I discovered Sparks back in 1981 on an RCA compilation LP titled "Blitz".Featuring a mass of new wave buzz and a little song called "Tips for Teens".Sparks stood out to me because they didn't belong on this LP at all.Other than Robert Ellis Oral,Sparks takes the cake.I Recently found Propoganda(Queen-like but on silly pills)at a yard sale for .25 cents,it was obviously never played or barely,typical of America...we don't eat it unless it's driven down our throats...few U.S. citizens feed on Sparks,high in energy, yet a non-typical diet.Ron & Russ are obviously a low fat fare.Thanks for the great reviews on Sparks!!!!Flash

    top of page Angst In My Pants( 1982 )
    Angst in My Pants / I Predict / Sextown U.S.A. / Sherlock Holmes / Nicotina/ Mickey Mouse / Moustache / Instant Weight Loss / Tarzan and Jane / The Decline and Fall of Me / Eaten By the Monster of Love

    Sparks, during their most dire creative era, sell more records in their native US than they ever did during their creative peak. Just a fact. It happens quite a lot. Echo And The Bunnymen, nothing to do with Sparks whatsoever, but they do a shit cover of a Doors song, tour the US, make the worst album by far that they had until that point ( 1987 ) and any fool could tell they'd past their peak, but those happy US audiences lapped it up, because they arrived too late. The appeal of Sparks during this era, to US audiences, and it's not their fault, just, the country is large. For a band with no promotion, like Sparks, or Echo And The Bunnymen, or The Stone Roses - word or mouth alone? It takes time. The band in question has often spurt their load, before America even finds out they even exist. Anyway, i'm rambling again, because this is yet another deeply uninteresting Sparks album. Bar the opening song, only a third as good as any song from 'Kimono My House', but still by a country mile the best song here, this album is painful and has little to offer. The songs themselves, in usual Sparks fashion, have 'SOMETHING'. They all have ideas, and daft vocals, and usual Sparks traits, but the music? Forget it!

    Sparks got trapped by the 80's. Europe, Sparks largest audience, forgot them, as Sparks had descended into self parody and bad copies of contemporary production. The US suddenly, ten years too late, discovered that Sparks existed. That's it.

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    Mike Crump mike_crump@tinyworld.co.uk
    Your reviews are so good and entertaining to read! I agree with you that 'Sucker' and 'Angst' are among Sparks' least good albums, but they were made twenty years ago! It would be great if you could tackle the later albums, many of which recapture all the things you used to like. 'Gratuitous Sax and Senseless Violins' deserves a review, and what about the new one 'Lil Beethoven'? Whether you actually like the album or not, there's no denying that no other band could be going for over 30 years and produce something so unlike anything else you have ever heard! Cheers, Mike

    Brian brianfizzy@msn.com
    This is a brilliant record. It's what got me into Sparks in the first place (I love 70's Sparks too!) But come on... "I Predict","Sextown USA" "Angst In My Pants" are all classic 80's songs. They were the sound track to my teenage years in sunny L.A.

    top of page In Outer Space 7 ( 1983 )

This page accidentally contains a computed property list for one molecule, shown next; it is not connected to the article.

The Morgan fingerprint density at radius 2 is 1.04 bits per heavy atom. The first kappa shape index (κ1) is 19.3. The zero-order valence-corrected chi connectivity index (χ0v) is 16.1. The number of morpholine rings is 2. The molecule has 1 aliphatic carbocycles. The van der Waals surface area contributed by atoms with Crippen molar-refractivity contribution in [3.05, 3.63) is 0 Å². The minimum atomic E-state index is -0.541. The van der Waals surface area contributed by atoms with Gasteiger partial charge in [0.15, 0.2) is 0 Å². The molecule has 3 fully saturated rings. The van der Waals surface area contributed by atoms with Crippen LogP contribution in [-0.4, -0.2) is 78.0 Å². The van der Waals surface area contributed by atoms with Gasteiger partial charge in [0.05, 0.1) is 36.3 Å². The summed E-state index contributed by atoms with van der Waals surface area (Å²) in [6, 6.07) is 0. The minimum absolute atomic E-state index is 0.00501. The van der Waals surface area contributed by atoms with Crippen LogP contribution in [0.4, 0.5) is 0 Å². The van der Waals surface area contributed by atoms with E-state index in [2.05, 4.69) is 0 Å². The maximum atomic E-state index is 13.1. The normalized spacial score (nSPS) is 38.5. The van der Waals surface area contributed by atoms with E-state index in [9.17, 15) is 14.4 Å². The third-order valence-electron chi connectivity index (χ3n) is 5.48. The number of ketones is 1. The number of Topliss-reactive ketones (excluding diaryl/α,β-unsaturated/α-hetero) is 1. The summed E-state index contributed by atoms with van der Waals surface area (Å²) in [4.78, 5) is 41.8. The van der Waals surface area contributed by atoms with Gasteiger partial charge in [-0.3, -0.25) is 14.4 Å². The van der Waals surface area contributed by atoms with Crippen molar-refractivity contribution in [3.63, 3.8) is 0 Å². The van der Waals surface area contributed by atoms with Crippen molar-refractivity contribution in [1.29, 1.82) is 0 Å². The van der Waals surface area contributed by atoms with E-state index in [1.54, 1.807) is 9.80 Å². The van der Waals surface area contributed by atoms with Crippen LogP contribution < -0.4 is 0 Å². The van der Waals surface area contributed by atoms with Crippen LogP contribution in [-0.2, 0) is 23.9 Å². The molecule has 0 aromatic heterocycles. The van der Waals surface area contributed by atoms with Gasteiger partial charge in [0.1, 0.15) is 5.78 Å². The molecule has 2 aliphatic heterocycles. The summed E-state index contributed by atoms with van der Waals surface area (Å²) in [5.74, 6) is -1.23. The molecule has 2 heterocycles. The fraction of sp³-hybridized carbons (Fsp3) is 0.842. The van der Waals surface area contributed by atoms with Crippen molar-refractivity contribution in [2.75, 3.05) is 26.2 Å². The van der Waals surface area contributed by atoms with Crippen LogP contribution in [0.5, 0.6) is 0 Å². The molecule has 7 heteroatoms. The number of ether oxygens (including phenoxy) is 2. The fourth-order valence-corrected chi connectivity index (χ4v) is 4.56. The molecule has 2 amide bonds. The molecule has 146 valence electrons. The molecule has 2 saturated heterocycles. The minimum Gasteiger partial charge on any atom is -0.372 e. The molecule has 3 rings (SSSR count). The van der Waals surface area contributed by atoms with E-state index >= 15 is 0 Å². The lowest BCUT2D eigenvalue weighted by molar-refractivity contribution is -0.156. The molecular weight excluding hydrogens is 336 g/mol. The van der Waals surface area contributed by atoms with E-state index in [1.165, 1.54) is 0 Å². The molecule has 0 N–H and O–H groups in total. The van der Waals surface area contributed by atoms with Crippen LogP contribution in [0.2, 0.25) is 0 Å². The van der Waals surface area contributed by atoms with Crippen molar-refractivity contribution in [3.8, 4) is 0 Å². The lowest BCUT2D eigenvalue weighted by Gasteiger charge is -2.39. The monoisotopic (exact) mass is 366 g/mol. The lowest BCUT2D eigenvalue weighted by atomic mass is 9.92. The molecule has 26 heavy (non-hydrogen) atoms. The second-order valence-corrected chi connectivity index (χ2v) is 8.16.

Cool Places / Popularity / Prayin For A Party / All You Ever Think About Is Sex / Please, Baby, Please / Rockin Girls / I Wish I Looked A Little Better / Lucky Me, Lucky You / A Fun Bunch Of Guys From Outer Space / Dance Godammit

    Sparks collaborate with Go-Go Jane Wiedlin on a couple of songs for this set. The first collaboration, 'Cool Places', saw Sparks break into the US top 50 for the first ( and last ) ever time. 'Lucky Me, Lucky You' was the second Wiedlin assisted number on an album that sees Sparks sound rejuvenated, to an extent. Nothing here matches their finest early seventies moments, but equally, nothing here makes you want to scream out in frustration. Returning to 'Cool Places', released under the name "Sparks & Jane Wieldlin', that in itself no doubt assisting sales - we get ourselves our customary strong Sparks album opener. Sleek and intelligent 80s pop to go. Of course, where 'In Outer Space' differs from the albums immediately preceding it, is that here we have an album that continues on strongly. Well, more or less. Not everything works and little here is ambitious Sparks pop art, but no matter. A soft vocal amid bouncy electro new wave backing is the order of the day for 'Popularity'. The vocal and lyric are delicious, actually and the song, very very catchy. Other highlights include the funny 'All You Ever Think About Is Sex' and the very Sparks sounding song title that is 'A Fun Bunch Of Guys From Outer Space'. Both songs continue with the sleek, electro new wave pop sound that the best moments here display.

    On the down side, 'Prayin For A Party' is instantly forgettable, 'Please Baby Please' a little on the light side, a little too easy on the ear. Elsewhere we get the glory that is 'Rockin Girls', a song made by the vocals and lyrics. The music is as light as 80s pop of the era ever got, actually. Having said that, the melody is strong. The best 80s music was fairly simple underneath the then groundbreaking technology and 'no guitars, no drums' production. In truth, Sparks were ideally suited to adapting to the early to mid 80s sound. Lots and lots of synth duos popped up out of the woodwork, had a couple of hits, then disappeared again. Of course, Sparks had a history to save themselves from such 'a fate'. They never did have a big hit with this 'In Outer Space' album, although yes, 'Cool Places' reached the giddy heights of number 49 in the US. The album broke the Billboard Hot 100, first Sparks album to do so. Sparks fans, a curious bunch, must have been happy. They had a few new fans too, always the mark of a decent album effort.